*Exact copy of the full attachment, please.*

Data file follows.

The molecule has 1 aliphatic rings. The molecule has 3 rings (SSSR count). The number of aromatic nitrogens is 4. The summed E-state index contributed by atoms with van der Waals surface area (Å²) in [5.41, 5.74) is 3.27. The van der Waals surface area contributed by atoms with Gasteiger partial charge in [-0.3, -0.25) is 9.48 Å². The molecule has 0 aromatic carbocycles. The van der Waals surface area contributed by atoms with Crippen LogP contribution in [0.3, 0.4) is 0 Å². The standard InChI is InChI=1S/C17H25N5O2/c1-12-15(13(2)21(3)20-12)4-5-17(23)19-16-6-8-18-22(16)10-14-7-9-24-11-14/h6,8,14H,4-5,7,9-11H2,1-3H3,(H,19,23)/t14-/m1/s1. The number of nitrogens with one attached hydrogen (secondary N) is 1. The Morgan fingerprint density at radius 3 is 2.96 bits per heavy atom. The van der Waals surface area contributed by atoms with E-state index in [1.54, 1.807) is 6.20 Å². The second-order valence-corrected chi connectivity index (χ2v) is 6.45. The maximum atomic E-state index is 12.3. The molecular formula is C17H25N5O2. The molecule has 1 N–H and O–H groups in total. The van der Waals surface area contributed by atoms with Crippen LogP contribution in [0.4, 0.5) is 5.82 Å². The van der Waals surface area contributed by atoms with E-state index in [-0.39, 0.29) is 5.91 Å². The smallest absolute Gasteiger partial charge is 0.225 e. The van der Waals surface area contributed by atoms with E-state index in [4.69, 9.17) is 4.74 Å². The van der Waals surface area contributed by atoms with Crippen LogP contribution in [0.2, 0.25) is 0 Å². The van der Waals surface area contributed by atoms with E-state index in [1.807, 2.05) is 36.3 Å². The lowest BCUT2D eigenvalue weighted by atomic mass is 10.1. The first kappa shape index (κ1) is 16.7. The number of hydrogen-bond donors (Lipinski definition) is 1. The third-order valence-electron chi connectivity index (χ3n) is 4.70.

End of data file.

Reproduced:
The molecule has 1 aliphatic rings. The molecule has 3 rings (SSSR count). The number of aromatic nitrogens is 4. The summed E-state index contributed by atoms with van der Waals surface area (Å²) in [5.41, 5.74) is 3.27. The van der Waals surface area contributed by atoms with Gasteiger partial charge in [-0.3, -0.25) is 9.48 Å². The molecule has 0 aromatic carbocycles. The van der Waals surface area contributed by atoms with Crippen LogP contribution in [0.3, 0.4) is 0 Å². The standard InChI is InChI=1S/C17H25N5O2/c1-12-15(13(2)21(3)20-12)4-5-17(23)19-16-6-8-18-22(16)10-14-7-9-24-11-14/h6,8,14H,4-5,7,9-11H2,1-3H3,(H,19,23)/t14-/m1/s1. The number of nitrogens with one attached hydrogen (secondary N) is 1. The Morgan fingerprint density at radius 3 is 2.96 bits per heavy atom. The van der Waals surface area contributed by atoms with E-state index in [1.54, 1.807) is 6.20 Å². The second-order valence-corrected chi connectivity index (χ2v) is 6.45. The maximum atomic E-state index is 12.3. The molecular formula is C17H25N5O2. The molecule has 1 N–H and O–H groups in total. The van der Waals surface area contributed by atoms with Crippen LogP contribution in [0.4, 0.5) is 5.82 Å². The van der Waals surface area contributed by atoms with E-state index in [-0.39, 0.29) is 5.91 Å². The smallest absolute Gasteiger partial charge is 0.225 e. The van der Waals surface area contributed by atoms with E-state index in [4.69, 9.17) is 4.74 Å². The van der Waals surface area contributed by atoms with Crippen LogP contribution in [0.2, 0.25) is 0 Å². The van der Waals surface area contributed by atoms with E-state index in [1.807, 2.05) is 36.3 Å². The lowest BCUT2D eigenvalue weighted by atomic mass is 10.1. The first kappa shape index (κ1) is 16.7. The number of hydrogen-bond donors (Lipinski definition) is 1. The third-order valence-electron chi connectivity index (χ3n) is 4.70.